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Medium 9781574413298

Many a River: The Van Zandts of Texas

Robert Earl Hardy University of North Texas Press PDF


A Deeper Blue: The Life and Music of Townes Van Zandt

March 2, 1836, then ending the next month with the surrender of Mexican forces and the capture of General Santa Anna on the battlefield at San Jacinto, with Texas thereby established as an independent republic. Throughout the next decade, AngloAmerican settlement of the region continued. From east of the

Sabine, more and more men and their families lit out for the new territory, lured by the well-advertised prospect of cheap land and abundant work. Often with little or no notice, these pioneers left their old lives behind them, along with signs saying simply, “Gone to Texas.”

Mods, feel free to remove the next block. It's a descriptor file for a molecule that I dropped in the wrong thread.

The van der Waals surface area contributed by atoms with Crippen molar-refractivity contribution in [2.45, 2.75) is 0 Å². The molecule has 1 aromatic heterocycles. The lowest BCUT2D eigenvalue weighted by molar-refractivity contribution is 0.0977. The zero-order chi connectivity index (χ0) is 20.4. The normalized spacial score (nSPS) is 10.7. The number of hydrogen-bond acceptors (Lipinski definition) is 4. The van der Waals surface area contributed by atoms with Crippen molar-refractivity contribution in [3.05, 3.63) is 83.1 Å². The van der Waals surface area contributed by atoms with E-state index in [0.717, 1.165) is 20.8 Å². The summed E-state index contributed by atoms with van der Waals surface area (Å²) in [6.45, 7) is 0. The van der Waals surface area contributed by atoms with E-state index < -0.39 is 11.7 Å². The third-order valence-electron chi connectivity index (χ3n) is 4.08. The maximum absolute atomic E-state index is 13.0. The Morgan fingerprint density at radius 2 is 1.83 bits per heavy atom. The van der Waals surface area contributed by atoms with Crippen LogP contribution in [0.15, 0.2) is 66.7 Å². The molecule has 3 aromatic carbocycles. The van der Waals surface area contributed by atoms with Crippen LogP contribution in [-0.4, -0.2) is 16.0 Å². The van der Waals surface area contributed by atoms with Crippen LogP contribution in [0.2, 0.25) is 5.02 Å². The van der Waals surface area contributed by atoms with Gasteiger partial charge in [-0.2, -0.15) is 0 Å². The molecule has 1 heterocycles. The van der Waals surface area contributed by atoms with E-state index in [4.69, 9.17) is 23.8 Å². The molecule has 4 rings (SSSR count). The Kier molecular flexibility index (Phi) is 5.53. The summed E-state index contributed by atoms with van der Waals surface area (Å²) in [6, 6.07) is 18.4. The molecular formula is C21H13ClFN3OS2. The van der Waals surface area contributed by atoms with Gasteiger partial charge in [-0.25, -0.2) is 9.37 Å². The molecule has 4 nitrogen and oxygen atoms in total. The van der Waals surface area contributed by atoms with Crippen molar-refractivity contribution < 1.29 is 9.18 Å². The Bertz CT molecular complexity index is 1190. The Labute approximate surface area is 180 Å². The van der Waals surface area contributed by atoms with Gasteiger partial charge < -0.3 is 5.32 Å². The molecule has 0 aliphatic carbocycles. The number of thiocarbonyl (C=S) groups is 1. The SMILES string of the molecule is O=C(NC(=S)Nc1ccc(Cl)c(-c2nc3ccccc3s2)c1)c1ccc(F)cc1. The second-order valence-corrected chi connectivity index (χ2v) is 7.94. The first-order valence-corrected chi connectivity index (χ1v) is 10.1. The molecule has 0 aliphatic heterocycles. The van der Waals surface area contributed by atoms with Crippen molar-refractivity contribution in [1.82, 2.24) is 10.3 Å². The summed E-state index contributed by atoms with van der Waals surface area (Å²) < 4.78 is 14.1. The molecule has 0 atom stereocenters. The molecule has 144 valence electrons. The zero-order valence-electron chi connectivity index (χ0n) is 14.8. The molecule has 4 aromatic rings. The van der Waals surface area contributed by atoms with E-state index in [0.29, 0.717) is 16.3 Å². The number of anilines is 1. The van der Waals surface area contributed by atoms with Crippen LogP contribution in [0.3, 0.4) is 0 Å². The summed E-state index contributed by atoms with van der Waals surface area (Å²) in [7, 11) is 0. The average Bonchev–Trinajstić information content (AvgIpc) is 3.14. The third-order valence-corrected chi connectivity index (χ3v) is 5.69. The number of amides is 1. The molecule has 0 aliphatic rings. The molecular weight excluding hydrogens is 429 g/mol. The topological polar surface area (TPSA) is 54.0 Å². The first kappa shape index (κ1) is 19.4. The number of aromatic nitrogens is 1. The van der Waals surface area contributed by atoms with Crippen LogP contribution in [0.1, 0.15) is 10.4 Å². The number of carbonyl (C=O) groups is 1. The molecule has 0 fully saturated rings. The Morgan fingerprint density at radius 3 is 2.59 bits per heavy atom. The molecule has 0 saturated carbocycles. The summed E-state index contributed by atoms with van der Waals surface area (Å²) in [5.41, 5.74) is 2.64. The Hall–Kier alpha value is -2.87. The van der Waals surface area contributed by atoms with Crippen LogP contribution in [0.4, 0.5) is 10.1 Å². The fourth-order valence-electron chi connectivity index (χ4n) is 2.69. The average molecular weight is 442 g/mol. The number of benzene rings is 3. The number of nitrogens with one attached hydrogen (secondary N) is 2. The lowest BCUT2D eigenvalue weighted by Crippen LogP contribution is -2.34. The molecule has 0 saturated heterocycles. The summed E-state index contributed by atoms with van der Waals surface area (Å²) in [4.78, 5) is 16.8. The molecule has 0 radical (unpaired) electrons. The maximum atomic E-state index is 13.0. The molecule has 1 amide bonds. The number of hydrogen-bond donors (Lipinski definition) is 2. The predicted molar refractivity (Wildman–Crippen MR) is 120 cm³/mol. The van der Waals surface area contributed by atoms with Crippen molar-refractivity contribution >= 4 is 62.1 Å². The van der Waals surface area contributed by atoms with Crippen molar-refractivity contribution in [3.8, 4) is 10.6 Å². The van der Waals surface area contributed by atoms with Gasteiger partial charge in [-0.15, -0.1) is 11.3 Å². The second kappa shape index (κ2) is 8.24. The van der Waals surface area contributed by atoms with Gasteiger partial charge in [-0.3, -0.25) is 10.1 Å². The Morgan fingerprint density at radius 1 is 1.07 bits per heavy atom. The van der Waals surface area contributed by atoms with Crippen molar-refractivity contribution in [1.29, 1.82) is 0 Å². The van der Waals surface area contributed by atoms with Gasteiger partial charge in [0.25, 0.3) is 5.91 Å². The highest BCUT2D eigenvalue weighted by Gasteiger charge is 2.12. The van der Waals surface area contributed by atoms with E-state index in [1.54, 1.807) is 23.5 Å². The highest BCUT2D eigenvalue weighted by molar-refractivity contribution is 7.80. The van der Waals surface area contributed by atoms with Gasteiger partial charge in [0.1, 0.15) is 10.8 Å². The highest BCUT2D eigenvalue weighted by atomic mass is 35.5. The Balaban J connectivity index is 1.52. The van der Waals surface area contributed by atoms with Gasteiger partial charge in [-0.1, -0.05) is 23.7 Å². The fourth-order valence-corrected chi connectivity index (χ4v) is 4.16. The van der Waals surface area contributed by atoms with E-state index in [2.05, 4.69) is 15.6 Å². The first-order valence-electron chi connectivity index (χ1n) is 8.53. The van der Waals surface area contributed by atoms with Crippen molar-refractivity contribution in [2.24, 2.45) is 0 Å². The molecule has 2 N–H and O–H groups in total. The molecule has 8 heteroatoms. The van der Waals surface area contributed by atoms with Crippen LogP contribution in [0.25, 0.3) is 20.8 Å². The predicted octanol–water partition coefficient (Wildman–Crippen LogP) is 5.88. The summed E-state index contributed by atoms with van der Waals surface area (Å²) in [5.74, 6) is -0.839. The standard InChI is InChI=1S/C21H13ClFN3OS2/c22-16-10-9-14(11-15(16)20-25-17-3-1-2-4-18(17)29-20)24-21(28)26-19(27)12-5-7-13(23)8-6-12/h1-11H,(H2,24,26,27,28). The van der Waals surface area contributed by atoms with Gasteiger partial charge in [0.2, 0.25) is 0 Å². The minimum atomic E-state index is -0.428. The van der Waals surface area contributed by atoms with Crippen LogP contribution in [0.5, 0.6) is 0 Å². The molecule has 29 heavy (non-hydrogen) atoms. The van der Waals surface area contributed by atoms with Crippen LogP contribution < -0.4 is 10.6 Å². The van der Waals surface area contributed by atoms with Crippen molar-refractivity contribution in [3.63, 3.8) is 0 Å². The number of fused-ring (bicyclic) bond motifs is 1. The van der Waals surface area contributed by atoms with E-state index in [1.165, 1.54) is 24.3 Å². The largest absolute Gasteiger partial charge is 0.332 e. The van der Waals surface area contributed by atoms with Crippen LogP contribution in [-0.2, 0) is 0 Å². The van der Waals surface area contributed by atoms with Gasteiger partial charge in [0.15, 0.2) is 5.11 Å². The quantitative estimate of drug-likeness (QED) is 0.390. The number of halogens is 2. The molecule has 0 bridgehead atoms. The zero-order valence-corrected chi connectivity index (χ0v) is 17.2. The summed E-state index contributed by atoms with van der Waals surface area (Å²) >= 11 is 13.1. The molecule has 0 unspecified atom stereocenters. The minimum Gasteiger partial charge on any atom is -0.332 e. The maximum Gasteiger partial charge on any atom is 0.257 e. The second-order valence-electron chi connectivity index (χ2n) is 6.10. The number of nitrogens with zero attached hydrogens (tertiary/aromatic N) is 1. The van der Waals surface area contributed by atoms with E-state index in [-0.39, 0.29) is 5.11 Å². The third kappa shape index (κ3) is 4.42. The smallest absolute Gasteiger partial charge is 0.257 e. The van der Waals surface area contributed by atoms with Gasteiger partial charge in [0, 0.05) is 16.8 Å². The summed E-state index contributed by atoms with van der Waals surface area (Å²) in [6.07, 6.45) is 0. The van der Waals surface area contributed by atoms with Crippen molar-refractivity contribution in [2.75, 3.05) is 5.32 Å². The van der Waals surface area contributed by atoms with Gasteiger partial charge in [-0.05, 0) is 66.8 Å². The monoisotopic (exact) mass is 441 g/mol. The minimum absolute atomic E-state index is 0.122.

One of those pioneers was Isaac Van Zandt, son of Jacob and Mary (Isaacs) Van Zandt. The Van Zandt family originally sailed from Holland prior to the American Revolution, settling in New York then migrating to North Carolina. Jacob took his family to Franklin County, Tennessee, in 1800. Isaac was born there on July 10, 1813.1 When Isaac married Frances Cooke Lipscomb in December 1833, he and his father were proprietors of a store in Maxwell, Tennessee, near Salem. When Jacob died in